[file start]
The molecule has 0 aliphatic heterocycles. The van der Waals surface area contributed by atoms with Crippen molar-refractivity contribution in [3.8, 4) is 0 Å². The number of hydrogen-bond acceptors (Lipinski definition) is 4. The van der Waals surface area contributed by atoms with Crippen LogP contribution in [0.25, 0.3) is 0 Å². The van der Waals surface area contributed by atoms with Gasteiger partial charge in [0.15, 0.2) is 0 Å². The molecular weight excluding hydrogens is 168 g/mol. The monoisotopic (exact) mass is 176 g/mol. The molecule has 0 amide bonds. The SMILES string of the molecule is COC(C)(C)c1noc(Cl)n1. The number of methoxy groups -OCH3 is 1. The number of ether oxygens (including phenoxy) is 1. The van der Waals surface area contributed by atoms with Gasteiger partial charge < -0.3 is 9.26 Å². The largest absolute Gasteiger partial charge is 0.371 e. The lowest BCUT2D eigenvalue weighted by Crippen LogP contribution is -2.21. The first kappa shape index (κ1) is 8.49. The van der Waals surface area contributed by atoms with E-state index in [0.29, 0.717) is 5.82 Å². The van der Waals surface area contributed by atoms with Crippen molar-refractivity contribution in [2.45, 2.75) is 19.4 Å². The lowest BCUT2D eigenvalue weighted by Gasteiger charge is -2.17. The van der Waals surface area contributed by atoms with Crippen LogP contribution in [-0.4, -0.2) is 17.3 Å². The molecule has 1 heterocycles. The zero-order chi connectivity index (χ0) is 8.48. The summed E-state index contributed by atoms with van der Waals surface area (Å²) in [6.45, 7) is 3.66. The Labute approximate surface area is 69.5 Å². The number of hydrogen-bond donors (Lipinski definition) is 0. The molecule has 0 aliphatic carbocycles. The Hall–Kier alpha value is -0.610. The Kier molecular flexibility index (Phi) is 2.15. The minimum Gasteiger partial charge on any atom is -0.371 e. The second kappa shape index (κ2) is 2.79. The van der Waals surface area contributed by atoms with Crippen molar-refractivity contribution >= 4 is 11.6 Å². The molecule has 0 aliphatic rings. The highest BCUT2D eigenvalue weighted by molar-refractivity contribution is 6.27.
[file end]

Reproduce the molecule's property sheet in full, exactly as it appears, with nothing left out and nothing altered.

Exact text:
The molecule has 0 aliphatic heterocycles. The van der Waals surface area contributed by atoms with Crippen molar-refractivity contribution in [3.8, 4) is 0 Å². The number of hydrogen-bond acceptors (Lipinski definition) is 4. The van der Waals surface area contributed by atoms with Crippen LogP contribution in [0.25, 0.3) is 0 Å². The van der Waals surface area contributed by atoms with Gasteiger partial charge in [0.15, 0.2) is 0 Å². The molecular weight excluding hydrogens is 168 g/mol. The monoisotopic (exact) mass is 176 g/mol. The molecule has 0 amide bonds. The SMILES string of the molecule is COC(C)(C)c1noc(Cl)n1. The number of methoxy groups -OCH3 is 1. The number of ether oxygens (including phenoxy) is 1. The van der Waals surface area contributed by atoms with Gasteiger partial charge < -0.3 is 9.26 Å². The largest absolute Gasteiger partial charge is 0.371 e. The lowest BCUT2D eigenvalue weighted by Crippen LogP contribution is -2.21. The first kappa shape index (κ1) is 8.49. The van der Waals surface area contributed by atoms with E-state index in [0.29, 0.717) is 5.82 Å². The van der Waals surface area contributed by atoms with Crippen molar-refractivity contribution in [2.45, 2.75) is 19.4 Å². The lowest BCUT2D eigenvalue weighted by Gasteiger charge is -2.17. The van der Waals surface area contributed by atoms with Crippen LogP contribution in [-0.4, -0.2) is 17.3 Å². The molecule has 1 heterocycles. The zero-order chi connectivity index (χ0) is 8.48. The summed E-state index contributed by atoms with van der Waals surface area (Å²) in [6.45, 7) is 3.66. The Labute approximate surface area is 69.5 Å². The number of hydrogen-bond donors (Lipinski definition) is 0. The molecule has 0 aliphatic carbocycles. The Hall–Kier alpha value is -0.610. The Kier molecular flexibility index (Phi) is 2.15. The minimum Gasteiger partial charge on any atom is -0.371 e. The second kappa shape index (κ2) is 2.79. The van der Waals surface area contributed by atoms with Crippen molar-refractivity contribution >= 4 is 11.6 Å². The molecule has 0 aliphatic rings. The highest BCUT2D eigenvalue weighted by molar-refractivity contribution is 6.27.